One visit in particular stood out from the rest. “Can I walk in?” asked a woman who stood hesitantly at the entrance of the exhibit. Once inside, she asked if it would be okay to touch the images. Her questions made me think about the concept of ownership and who has the rights to use and access common resources like a river. For those of us who organized the exhibit, we strongly believe the Mekong should belong to everyone and anyone should be able to interact with it as long as they don’t cause any harm.
Mueda Nawanat, Coordinator of the Mekong Youth Assembly, explained why this exhibition was important for the public to experience: “Governments and companies are trying to extract profit from the Mekong. They want to build large hydropower projects, regardless of the number of people who will be impacted. The Mekong River is a life-source for millions. Destroying livelihoods, food security and environment means killing Mekong citizens. The Mekong’s people are trying to speak out and are demanding that all stakeholders respect child rights, human rights and the rights to a healthy environment.”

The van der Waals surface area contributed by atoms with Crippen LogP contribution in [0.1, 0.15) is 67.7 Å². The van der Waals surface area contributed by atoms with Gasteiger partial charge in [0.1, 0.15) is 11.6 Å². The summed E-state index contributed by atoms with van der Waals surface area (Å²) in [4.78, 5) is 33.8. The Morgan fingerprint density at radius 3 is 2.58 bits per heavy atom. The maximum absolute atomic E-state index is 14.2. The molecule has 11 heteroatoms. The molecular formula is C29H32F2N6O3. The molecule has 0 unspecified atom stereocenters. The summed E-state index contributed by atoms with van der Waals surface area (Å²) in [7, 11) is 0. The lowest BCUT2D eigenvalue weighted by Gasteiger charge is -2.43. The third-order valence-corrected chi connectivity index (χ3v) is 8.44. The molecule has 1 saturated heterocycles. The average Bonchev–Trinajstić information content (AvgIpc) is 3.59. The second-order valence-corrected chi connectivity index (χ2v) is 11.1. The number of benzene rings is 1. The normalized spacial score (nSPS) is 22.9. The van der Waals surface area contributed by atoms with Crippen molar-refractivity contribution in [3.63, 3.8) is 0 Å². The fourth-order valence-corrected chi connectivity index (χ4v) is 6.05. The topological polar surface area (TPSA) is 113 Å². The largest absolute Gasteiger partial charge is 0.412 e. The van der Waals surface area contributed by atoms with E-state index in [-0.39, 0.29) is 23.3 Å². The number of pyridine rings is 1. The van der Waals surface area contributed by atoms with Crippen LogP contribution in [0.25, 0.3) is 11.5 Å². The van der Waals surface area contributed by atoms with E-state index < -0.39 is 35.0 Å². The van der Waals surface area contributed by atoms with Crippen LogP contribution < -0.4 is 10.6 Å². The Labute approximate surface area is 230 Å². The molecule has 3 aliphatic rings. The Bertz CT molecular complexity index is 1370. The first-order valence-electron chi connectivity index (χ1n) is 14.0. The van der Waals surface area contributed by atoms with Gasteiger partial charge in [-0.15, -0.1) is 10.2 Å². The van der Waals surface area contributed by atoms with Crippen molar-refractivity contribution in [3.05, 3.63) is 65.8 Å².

At the end of the exhibit, an interactive space was set up for visitors to post their comments. The space was quickly filled up with handwritten notes and messages — “People’s faith, beliefs, and everyday practices flow with this river”, “Nobody is an outsider! Keep the river flow. It is our lives.” Many comments just said, “Stop the dams!.” To quote one visitor’s reflections “The Mekong is everyone’s river and needs to be protected.”
On behalf of the organizers, IAP would like to extend our gratitude to the Regional Center for Social Science and Sustainable Development, Chiang Mai University, for the opportunity to participate in the conference. Our exhibition would not have been possible without our team of volunteers from Stateless Youth Leaders Network. We appreciate our friends and colleagues who contributed their stories to make this exhibition possible.
Information: This blog first appeared on IAP’s medium.